Bob Fosse

WHO IS BOB FOSSE?

Born on the 23rd of June, 1927 in Chicago and died at the age of 60 on the 23rd of September, 1987 in Washington D.C, Bob Fosse was an icon. He forever changed the worlds view on dance in shows and the film industry in the late 20th century. Bob Fosse was a choreographer, dancer and director best known for Tony Award-winning musicals including Chicago and Cabaret.

Fosse was rarely seen without a cigarette in his mouth.

His style

Fosse's work isn't purely burlesque. It is its own unique amalgamation that results in cool jazz movements. Fosse is best known for this signature jazz style, which features sexually suggestive forward hip-thrusts, the vaudeville humor of hunched shoulders and turned-in feet and the amazing mime-like articulation of hands. This is a very physically demanding style, and the physical skills required, include control, strength, coordination and more. Fosse dancers must be able to isolate everything, right down to their eyeballs, elbows and fingers. Fosse's dances were typical to be many group numbers. When a Fosse dancer learns to focus their energy in stillness, they can grab the audience with a simple flutter of their fingers. His dances were sexual, physically demanding of even the most highly trained dancers.

“It should look like you’re not working at all—but you’ll come off stage sweating,”

How his style was influenced

Fosse was a small boy who suffered from nagging health problems. He was a ballerina as a young boy, and had turned in feet, hunched shoulders and bad posture, so he nevertheless was so dedicated. By the time he reached high school, he was already dancing professionally in area nightclubs as part of their sleazy vaudeville and burlesque shows. The sexually free atmosphere of these clubs and the strippers with whom Fosse was in constant contact made a strong impression on him. Fascinated with vaudeville’s dark humor and teasing sexual tones, he would later develop these themes in his adult work.

"I was getting pretty bald for a hoofer and felt a hat would hide it. Canes became important to me when my hands started trembling and seemed like a good way to distract the audience." --Bob Fosse, September 6, 1977.

Costumes and props

The costumes that Fosse’s dancers wore are so unique and easily recognised as Fosse's. Although the theme of the dance is raunchy and burlesque, some costumes didn’t show much flesh at all as they would wear fishnet stockings or tights or black pants to cover their arms and legs. As well as this they wore black clothing, suits, body suits etc. To coincide they also had bowler hats and white gloves because Foose starting going bald at a young age and didn't like the look of his hands. Another key to Fosse's style is very extreme, heavy makeup.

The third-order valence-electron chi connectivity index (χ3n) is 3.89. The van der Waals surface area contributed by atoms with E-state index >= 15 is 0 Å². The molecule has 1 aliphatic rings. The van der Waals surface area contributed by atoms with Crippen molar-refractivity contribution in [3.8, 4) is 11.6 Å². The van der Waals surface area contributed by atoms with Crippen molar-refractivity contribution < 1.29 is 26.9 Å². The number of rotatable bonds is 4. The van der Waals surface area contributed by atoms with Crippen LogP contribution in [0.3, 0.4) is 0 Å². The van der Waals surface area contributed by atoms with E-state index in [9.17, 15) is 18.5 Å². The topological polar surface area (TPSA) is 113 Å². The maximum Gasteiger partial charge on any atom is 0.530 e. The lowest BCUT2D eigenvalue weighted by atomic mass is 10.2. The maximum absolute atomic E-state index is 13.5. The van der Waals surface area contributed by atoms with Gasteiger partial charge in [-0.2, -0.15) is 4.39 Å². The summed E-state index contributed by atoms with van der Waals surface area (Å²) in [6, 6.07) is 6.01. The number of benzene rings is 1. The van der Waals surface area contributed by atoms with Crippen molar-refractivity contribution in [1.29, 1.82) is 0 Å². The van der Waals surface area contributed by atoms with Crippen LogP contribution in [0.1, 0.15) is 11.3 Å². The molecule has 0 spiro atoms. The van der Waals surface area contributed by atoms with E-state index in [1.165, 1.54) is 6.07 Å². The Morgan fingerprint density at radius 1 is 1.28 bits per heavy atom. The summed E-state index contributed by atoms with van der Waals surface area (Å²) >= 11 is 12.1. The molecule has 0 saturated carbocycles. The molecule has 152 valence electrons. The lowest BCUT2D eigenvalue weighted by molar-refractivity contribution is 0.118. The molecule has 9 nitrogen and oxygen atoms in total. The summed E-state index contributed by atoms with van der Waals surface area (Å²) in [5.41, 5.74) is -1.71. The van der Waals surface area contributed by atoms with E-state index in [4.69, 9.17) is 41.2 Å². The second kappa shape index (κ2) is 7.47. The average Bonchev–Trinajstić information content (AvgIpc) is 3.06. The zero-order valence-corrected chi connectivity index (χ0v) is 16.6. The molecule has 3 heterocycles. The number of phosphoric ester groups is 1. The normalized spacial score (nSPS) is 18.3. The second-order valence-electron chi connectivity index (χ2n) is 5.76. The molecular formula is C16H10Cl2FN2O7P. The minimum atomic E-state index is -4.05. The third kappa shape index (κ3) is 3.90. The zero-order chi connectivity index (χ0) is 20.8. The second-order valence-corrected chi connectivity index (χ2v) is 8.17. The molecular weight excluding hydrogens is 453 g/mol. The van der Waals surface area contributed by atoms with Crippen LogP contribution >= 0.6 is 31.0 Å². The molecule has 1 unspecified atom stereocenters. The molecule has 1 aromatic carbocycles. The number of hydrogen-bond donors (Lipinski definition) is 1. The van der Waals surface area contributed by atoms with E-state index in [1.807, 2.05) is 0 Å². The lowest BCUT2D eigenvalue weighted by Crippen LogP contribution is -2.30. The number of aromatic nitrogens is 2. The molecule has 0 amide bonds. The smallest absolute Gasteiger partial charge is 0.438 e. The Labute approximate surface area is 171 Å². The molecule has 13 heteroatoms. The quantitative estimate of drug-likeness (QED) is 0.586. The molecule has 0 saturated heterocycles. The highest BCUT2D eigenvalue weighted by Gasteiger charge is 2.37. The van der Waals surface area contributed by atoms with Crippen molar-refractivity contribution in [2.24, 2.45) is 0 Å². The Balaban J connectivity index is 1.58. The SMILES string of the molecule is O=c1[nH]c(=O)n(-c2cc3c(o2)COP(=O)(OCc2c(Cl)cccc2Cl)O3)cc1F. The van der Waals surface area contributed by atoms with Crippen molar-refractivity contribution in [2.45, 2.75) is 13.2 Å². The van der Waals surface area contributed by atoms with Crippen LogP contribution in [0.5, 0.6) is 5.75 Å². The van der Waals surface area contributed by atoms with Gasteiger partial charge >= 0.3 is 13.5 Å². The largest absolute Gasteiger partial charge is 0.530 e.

The props used in Cabaret is to set the stage, to be used in the dance and contribute to the outfit like the cane. Fosse used simple props so that the audience would concentrate more on the movements of the dancers than anything else. This is one of the props used in Cabaret. It is a black wooden chair, which would create levels as they stand on the chair adding interest to the dance so that its not on the same level throughout the dance. You can see in this image the dancer dances with the chair creating shapes and making the dance more entertaining.

The above video is Bob Fosse's "The rich Man's Frug" (Sweet Charity) which is iconic, and demonstrates all of his iconic dance moves, costumes and props.

Cell block tango

In the first act of 'Chicago', a well known musical, the Cell Block Tango is used to justify the female prisoners crimes of killing their husbands. Through this heated dance, there is many hunched shoulders and multiple movements of the accents of the music. Also a standout I'd how simple majority of the movements are yet how ironic they are to the music. All of the characters are dressed in black, with fishnets stocking as well as heavy makeup which follows Fosse's iconic style.

Similarities and differences